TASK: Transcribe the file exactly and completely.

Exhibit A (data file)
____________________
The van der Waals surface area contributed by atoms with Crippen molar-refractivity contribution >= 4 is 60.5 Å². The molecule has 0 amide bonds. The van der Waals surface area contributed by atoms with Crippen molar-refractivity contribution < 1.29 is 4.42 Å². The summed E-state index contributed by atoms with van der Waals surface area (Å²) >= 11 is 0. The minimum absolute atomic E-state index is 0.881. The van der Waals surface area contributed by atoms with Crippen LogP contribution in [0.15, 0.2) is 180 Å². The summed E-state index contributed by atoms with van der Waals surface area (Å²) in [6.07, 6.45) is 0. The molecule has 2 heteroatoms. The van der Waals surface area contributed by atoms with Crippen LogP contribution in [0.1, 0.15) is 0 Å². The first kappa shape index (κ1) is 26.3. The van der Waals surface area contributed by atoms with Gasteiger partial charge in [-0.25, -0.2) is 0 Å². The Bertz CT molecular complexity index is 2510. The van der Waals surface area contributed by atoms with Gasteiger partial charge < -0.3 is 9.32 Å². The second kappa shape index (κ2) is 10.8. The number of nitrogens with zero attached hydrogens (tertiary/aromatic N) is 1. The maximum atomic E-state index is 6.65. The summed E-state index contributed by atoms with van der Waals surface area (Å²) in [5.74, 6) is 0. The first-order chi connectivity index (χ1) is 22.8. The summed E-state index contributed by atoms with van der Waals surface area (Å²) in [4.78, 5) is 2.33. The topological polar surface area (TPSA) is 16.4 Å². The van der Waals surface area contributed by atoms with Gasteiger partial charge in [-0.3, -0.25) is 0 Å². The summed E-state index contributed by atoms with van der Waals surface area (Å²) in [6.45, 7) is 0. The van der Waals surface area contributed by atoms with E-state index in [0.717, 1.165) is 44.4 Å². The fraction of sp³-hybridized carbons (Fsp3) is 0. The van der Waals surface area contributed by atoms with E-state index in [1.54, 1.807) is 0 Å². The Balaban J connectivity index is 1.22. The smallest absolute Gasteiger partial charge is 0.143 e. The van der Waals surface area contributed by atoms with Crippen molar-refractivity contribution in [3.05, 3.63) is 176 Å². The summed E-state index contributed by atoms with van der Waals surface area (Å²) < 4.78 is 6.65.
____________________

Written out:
The van der Waals surface area contributed by atoms with Crippen molar-refractivity contribution >= 4 is 60.5 Å². The molecule has 0 amide bonds. The van der Waals surface area contributed by atoms with Crippen molar-refractivity contribution < 1.29 is 4.42 Å². The summed E-state index contributed by atoms with van der Waals surface area (Å²) >= 11 is 0. The minimum absolute atomic E-state index is 0.881. The van der Waals surface area contributed by atoms with Crippen LogP contribution in [0.15, 0.2) is 180 Å². The summed E-state index contributed by atoms with van der Waals surface area (Å²) in [6.07, 6.45) is 0. The molecule has 2 heteroatoms. The van der Waals surface area contributed by atoms with Crippen LogP contribution in [0.1, 0.15) is 0 Å². The first kappa shape index (κ1) is 26.3. The van der Waals surface area contributed by atoms with Gasteiger partial charge in [-0.25, -0.2) is 0 Å². The Bertz CT molecular complexity index is 2510. The van der Waals surface area contributed by atoms with Gasteiger partial charge < -0.3 is 9.32 Å². The second kappa shape index (κ2) is 10.8. The number of nitrogens with zero attached hydrogens (tertiary/aromatic N) is 1. The maximum atomic E-state index is 6.65. The summed E-state index contributed by atoms with van der Waals surface area (Å²) in [5.74, 6) is 0. The first-order chi connectivity index (χ1) is 22.8. The summed E-state index contributed by atoms with van der Waals surface area (Å²) in [4.78, 5) is 2.33. The topological polar surface area (TPSA) is 16.4 Å². The van der Waals surface area contributed by atoms with Gasteiger partial charge in [-0.3, -0.25) is 0 Å². The summed E-state index contributed by atoms with van der Waals surface area (Å²) in [6.45, 7) is 0. The van der Waals surface area contributed by atoms with E-state index in [0.717, 1.165) is 44.4 Å². The fraction of sp³-hybridized carbons (Fsp3) is 0. The van der Waals surface area contributed by atoms with E-state index in [1.54, 1.807) is 0 Å². The Balaban J connectivity index is 1.22. The smallest absolute Gasteiger partial charge is 0.143 e. The van der Waals surface area contributed by atoms with Crippen molar-refractivity contribution in [3.05, 3.63) is 176 Å². The summed E-state index contributed by atoms with van der Waals surface area (Å²) < 4.78 is 6.65.